When some of us think about retirement, we picture busy days on the go and nights spent at restaurants or the theater. But for many seniors, retirement isn't a period of nonstop entertainment, but rather one of financial insecurity and stress. It's estimated that over 25 million older Americans are currently living in poverty, and a big reason boils down to savings, or lack thereof.
Here's the problem: Many of us assume that our living costs are guaranteed to go down in retirement, but that doesn't always happen. In fact, recent data from the Employee Benefit Research Institute shows that 46% of households wind up spending more money, not less, during their first two years of retirement. For 33% of households, this trend lasts a solid six years.
If you're thinking of retiring in the near term, you'll need to do two things first -- come up with a realistic budget, and make sure you have enough savings to support the lifestyle you're planning for. Otherwise, you risk joining the ranks of the millions of older Americans struggling to make ends meet.
How much will you spend in retirement?
For years, financial planners have been telling their clients that they'll need 70% to 80% of their previous income to pay the bills in retirement. But, in reality, many seniors will need far more than that. Transamerica reports that 59% of workers expect their standard of living to stay the same or increase in retirement, and while certain costs, like commuting, are eliminated by virtue of retiring, others are likely to remain stagnant or even climb.
Take medical care, for example, which, according to the latest projections, will cost the average healthy couple $377,000 over the course of retirement. Reading between the lines, if you're not super healthy, you can, and should, expect to spend even more. Additionally, because retirees tend to have more free time than their working counterparts, they're apt to spend more money keeping themselves occupied. Data from the Bureau of Labor Statistics confirms that seniors aged 65 to 74 spend more money per year on entertainment than those 10 years their junior. Throw in the fact that fewer seniors are entering retirement mortgage-free, and it's no wonder so many wind up needing more income than anticipated.
If you're about to retire, take the time to map out a budget that accurately depicts the costs you're likely to face. From there, you can see whether your Social Security benefits and savings are enough to sustain that lifestyle.
Where will your retirement income come from?
Transamerica's latest retirement survey reveals that 25% of current workers think Social Security will serve as their primary source of income once they leave the workforce. And that's fine if you expect that your living costs in retirement will magically get slashed by 60%. But since we just learned that almost half of senior households spend more money in retirement, not less, relying on Social Security alone is a dangerous move.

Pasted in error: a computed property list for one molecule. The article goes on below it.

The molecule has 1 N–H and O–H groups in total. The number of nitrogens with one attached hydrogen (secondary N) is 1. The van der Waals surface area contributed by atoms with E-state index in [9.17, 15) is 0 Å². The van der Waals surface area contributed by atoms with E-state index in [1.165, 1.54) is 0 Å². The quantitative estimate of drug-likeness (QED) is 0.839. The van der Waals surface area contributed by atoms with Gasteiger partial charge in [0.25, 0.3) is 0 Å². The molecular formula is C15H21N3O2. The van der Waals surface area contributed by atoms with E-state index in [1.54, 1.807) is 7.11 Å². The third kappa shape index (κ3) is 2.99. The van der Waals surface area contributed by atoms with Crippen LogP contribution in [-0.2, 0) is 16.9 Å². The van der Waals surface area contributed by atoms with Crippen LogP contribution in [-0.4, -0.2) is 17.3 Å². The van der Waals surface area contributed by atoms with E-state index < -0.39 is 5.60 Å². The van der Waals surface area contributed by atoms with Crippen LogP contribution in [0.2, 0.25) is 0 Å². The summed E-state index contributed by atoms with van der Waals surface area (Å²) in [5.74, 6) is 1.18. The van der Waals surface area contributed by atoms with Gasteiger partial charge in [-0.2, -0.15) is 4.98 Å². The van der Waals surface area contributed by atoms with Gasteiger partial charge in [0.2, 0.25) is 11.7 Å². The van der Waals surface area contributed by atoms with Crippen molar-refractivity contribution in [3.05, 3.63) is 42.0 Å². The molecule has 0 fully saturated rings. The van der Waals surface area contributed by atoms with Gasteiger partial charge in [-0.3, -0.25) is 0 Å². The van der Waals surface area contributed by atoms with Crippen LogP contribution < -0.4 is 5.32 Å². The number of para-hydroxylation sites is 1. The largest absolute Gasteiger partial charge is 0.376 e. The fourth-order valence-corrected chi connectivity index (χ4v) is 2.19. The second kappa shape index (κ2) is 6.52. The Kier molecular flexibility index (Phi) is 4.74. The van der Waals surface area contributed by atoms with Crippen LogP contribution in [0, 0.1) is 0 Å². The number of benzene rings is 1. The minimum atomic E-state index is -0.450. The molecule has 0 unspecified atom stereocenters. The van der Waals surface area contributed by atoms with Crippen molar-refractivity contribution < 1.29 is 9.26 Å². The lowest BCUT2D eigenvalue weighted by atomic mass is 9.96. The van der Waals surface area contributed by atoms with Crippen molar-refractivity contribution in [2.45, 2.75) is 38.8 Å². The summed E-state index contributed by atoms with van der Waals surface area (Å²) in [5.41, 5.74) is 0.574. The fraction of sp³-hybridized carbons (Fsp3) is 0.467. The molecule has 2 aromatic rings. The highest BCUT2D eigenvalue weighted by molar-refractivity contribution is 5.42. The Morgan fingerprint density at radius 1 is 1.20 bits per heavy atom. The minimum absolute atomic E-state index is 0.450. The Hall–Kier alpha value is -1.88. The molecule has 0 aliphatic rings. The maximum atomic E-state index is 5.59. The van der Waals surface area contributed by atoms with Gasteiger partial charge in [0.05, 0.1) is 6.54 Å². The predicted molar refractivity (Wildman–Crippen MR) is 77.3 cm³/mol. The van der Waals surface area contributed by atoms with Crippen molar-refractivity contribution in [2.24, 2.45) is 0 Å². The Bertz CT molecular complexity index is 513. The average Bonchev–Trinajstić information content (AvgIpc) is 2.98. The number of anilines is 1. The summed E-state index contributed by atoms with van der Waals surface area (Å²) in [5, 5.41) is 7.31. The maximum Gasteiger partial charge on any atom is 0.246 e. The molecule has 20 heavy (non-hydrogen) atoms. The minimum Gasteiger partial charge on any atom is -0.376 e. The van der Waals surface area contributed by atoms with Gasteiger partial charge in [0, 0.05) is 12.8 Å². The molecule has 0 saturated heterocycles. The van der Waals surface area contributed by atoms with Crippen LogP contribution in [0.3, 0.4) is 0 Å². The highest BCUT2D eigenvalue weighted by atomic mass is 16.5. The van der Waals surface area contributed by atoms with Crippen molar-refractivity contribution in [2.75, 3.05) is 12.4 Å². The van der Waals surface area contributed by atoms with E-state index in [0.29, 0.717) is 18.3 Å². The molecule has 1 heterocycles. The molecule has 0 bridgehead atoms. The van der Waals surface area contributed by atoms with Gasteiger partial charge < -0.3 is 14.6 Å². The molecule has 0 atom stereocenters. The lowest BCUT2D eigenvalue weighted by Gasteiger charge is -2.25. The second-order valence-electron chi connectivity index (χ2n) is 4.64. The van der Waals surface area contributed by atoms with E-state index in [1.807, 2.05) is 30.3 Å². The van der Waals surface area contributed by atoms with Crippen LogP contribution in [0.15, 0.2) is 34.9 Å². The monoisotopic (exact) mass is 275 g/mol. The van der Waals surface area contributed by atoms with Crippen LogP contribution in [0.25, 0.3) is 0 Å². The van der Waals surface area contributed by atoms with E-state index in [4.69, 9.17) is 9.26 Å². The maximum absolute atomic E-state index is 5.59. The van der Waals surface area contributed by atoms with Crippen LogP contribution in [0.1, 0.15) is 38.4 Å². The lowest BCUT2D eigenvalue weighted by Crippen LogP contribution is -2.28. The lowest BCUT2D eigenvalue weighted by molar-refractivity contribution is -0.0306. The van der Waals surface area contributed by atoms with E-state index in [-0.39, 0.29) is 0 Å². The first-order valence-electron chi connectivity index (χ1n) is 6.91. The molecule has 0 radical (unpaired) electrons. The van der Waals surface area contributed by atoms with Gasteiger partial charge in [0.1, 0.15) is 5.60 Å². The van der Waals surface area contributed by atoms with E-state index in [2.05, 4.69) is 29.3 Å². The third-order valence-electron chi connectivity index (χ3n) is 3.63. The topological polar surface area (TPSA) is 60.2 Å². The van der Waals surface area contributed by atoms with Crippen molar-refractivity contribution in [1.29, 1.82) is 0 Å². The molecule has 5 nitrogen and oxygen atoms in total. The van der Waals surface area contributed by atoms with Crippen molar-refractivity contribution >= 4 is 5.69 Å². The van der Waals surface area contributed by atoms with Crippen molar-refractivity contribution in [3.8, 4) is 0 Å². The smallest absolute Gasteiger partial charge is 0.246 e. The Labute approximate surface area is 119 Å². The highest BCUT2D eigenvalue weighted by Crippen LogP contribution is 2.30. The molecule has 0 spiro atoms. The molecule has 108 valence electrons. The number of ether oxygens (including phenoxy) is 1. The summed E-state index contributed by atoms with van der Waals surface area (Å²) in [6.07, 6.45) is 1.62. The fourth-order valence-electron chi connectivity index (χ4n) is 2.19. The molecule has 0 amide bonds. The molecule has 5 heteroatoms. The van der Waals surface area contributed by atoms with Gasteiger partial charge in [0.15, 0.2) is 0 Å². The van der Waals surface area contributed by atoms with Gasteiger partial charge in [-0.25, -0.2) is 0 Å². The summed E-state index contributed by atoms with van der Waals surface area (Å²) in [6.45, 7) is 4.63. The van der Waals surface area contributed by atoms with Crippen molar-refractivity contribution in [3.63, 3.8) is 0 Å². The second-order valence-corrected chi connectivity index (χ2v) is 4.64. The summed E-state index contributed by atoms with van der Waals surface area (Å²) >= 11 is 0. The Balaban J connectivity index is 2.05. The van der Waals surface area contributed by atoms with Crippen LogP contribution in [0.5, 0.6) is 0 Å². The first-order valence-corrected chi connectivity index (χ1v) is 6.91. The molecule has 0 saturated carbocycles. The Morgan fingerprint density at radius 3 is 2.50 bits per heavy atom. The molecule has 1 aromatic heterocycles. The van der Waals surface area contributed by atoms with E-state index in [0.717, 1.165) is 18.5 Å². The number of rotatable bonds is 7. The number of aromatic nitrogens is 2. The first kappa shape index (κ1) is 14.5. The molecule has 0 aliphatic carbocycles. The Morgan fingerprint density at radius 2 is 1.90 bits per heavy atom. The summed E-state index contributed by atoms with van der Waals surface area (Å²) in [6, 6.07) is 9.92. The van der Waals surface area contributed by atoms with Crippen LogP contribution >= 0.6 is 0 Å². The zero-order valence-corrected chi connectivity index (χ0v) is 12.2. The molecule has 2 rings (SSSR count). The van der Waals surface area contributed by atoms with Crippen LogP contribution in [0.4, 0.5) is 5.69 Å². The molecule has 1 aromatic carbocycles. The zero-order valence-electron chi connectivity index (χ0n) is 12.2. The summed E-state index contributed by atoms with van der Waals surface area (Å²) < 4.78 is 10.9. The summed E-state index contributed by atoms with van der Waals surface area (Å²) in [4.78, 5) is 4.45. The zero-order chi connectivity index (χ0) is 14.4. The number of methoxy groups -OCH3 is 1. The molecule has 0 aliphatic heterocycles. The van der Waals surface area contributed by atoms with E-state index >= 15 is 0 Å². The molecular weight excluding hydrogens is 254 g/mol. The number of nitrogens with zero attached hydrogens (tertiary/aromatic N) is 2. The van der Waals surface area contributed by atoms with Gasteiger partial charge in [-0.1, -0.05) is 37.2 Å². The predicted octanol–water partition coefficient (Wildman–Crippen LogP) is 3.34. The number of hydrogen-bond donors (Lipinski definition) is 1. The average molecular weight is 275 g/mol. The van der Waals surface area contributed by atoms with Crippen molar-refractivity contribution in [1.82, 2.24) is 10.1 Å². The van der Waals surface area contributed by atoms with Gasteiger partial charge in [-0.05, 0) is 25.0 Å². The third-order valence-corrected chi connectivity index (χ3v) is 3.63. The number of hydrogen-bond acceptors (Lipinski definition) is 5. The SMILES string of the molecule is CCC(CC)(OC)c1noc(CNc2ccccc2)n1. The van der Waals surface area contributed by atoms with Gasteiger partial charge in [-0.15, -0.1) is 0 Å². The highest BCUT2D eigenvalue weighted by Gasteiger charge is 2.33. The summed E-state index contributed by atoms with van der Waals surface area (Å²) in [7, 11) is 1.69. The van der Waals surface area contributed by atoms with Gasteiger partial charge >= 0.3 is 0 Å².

While Social Security should be a factor in your retirement budget, those payments will only suffice in replacing about 40% of the average worker's previous income. And since you might need a good 100% of your former income or more once you stop working, the only way to stay afloat financially is to save on your own.
Unfortunately, most Americans are failing in that regard. Transamerica reports that current workers have saved a median $69,000 for retirement. Meanwhile, only 25% of workers claim to have saved more than $250,000 in a dedicated retirement plan. Combine that with the fact that 30% of workers 55 and over have no retirement savings whatsoever, it's easy to see how so many seniors wind up cash-strapped at the worst possible time.
If you're planning to retire in the very near future, make sure you have adequate savings before you hand in your resignation. Believe it or not, just a few extra years of retirement plan contributions could spell the difference between living comfortably or running out of money.
Currently, workers 50 and over can contribute up to $24,000 a year to a 401(k) and $6,500 a year to an IRA. Maxing out your 401(k) plan for three more years will give you an additional $75,600 even if your investments earn a modest 5% average annual return -- and over a 20-year retirement, that's an extra $315 per month to work with.
Before you make your retirement official, take the time to truly understand the costs you'll be facing and be honest about whether your savings will suffice in keeping up. Postponing retirement isn't always ideal, but it's a move that could save you a world of financial hardship down the line.